My initial research questions ask how thoroughly Spanish influence overlaid or changed native design. How were indigenous building and decorative traditions expressed in Spanish colonial design on its southern frontier? Did Spanish Baroque and Neoclassical influence decrease as one moved away from the urban Spanish stronghold of Santiago and other major cities, and if so, in what ways? How did local climate and materials alter the nature of Spanish design in colonial Chile?

Similar research has examined historic sites in the United States, which I intend to use as models for my work in Chile. Studies such as architectural historian Don Hanlon’s 1992 work “The Spanish Mission Church in Central New Mexico: A Study in Architectural Morphology” looked at how Spanish architectural traditions merged with those of the Native American cultures of the American Southwest. Specifically, he examined how the traditional Native American Kiva influenced the design of Spanish colonial churches in central New Mexico.  In 1993, anthropologist Jay D. Edwards conducted a similar study on the fusion of cultures that created the Creole townhouse in New Orleans. Cultural anthropologist, Setha M. Low has argued that the colonial plaza in Mesoamerica and the Caribbean were shaped by a combination of Spanish and indigenous influences. I have done research on the interaction of cultures and how they impact architecture and cultural icons as well. In Hip to The Trip: A Cultural History of route 66, University of New Mexico Press, 2007, I discuss how regional cultural stereotypes of Native Americans and cowboys were exploited and expressed to the mostly white tourists who traveled twentieth-century Route 66 through the Southwest.

Native American influence is evident in Spanish colonial architecture in Texas. For example, in the Spanish Missions of San Antonio built in the 1700s, the overall design of the church buildings was imposed by the Spanish, however, within these buildings, especially Mission Conception, wall paintings survive that display the traditional Native American culture and religion of the workers who painted them, such as the colorful depiction of the sun with a face that harkens back to a deity not found in the Bible. Also, the adobe churches of rural New Mexico with their thick walls, unique interior painting, and protruding vigas embody an amalgamation of Spanish and native Pueblo design. These churches bear a striking similarity to Chilean colonial churches. I hope to identify how indigenous cultures in Chile influenced its historic architecture and decoration.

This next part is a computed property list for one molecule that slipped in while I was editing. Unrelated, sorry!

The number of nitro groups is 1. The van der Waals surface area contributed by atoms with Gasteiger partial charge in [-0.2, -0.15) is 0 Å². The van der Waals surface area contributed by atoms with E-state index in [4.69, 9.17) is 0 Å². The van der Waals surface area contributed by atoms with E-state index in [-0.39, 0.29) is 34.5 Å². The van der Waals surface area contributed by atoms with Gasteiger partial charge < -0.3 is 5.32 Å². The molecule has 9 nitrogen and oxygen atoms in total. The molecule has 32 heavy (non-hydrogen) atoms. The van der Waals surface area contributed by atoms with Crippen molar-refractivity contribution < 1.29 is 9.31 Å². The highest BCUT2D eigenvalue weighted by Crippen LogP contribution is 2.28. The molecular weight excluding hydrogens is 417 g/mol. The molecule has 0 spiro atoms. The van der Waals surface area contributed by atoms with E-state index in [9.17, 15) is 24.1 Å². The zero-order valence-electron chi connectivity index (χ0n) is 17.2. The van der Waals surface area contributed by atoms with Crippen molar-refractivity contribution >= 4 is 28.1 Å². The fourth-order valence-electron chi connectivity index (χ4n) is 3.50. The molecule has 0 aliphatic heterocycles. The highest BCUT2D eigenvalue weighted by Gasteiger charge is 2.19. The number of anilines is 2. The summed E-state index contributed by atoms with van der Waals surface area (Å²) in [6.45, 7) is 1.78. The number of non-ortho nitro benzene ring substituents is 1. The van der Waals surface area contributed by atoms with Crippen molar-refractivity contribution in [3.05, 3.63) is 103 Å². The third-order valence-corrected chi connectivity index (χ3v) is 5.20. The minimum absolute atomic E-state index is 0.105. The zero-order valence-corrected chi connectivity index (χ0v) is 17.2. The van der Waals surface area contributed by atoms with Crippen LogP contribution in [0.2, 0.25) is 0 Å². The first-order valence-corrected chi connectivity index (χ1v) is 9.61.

Sun “Eye of God” Painting, Mission Concepción

Inglasia San Francisco, Chiu Chiu, Chile

San Francisco de Asis Mission Church, Taos, New Mexico

            I plan to study and document selected rural churches in Chile to determine if and how they demonstrate influences from Chilean native cultures. This will involve studying mainstream Spanish Colonial architecture to augment the knowledge I already possess. It will also require investigating indigenous Chilean cultures and their material culture and necessitate careful physical examination and visual recording of the selected churches. The investigation may become more or less focused as it develops.

Specific architectural and decorative aspects of each site will be studied, such as floor plans, materials, structure, and decorative methods, motifs, and symbols as these are indicative of culture and belief systems. In addition, I intend to collaborate with colleagues at the Universidad Mayor Department of Architecture to perform an archival study of the history and development of the sites selected. The School of Architecture has expressed interest in the project. Its director, Fernando Marin, wrote to me, “As for the idea of crossing colonial architecture and local ethnic groups, it is extremely interesting, and our headquarters in the city of Temuco (800kms south of Santiago) could participate in that activity. In this zone is the largest Chilean Mapuche community, and our school of architecture has worked a lot with them.”

Although I do know some Spanish, I will hire a translator to interpret any papers or documents that I find I cannot read. I also plan to take Spanish courses in Austin prior to leaving for the Fulbright and to study and practice Spanish intensively while in Chile. This will be a great opportunity to throw myself into the Spanish language and Chilean life, and become fluent in both.

My aim is to present the findings at a conference, such as the Society of Architectural Historians Annual Meeting, and then to publish them as an article in an academic Journal, such as the Journal of Architectural Historians or Buildings & Landscapes the Journal of the Vernacular Architecture Forum. This study will benefit the field of architectural and design history by expanding our understanding of how the architecture, design, and cultures of conquering peoples interact and mix with those of the conquered. In Chile, native groups retained some of their traditional religious practices, and this may be reflected in its church architecture and interior decoration.

            Engaging in a Fulbright in Chile will enrich my career and my life. I will be able to share my knowledge and experiences with students at Universidad Mayor, which has a strong emphasis on enriching its students’ education through international programs and exchanges. Upon my return to the United States, I will share my Chilean experiences and insights with my Texas State students and colleagues. In addition, I plan to help establish an ongoing faculty and student exchange program between Texas State’s School of Family and Consumer Science and Universidad Mayor. By teaching in Chile, I will learn new teaching methods and develop a better understanding of the people of Latin America. By doing research in Chile, I will create new professional relationships and discover aspects of its culture and history.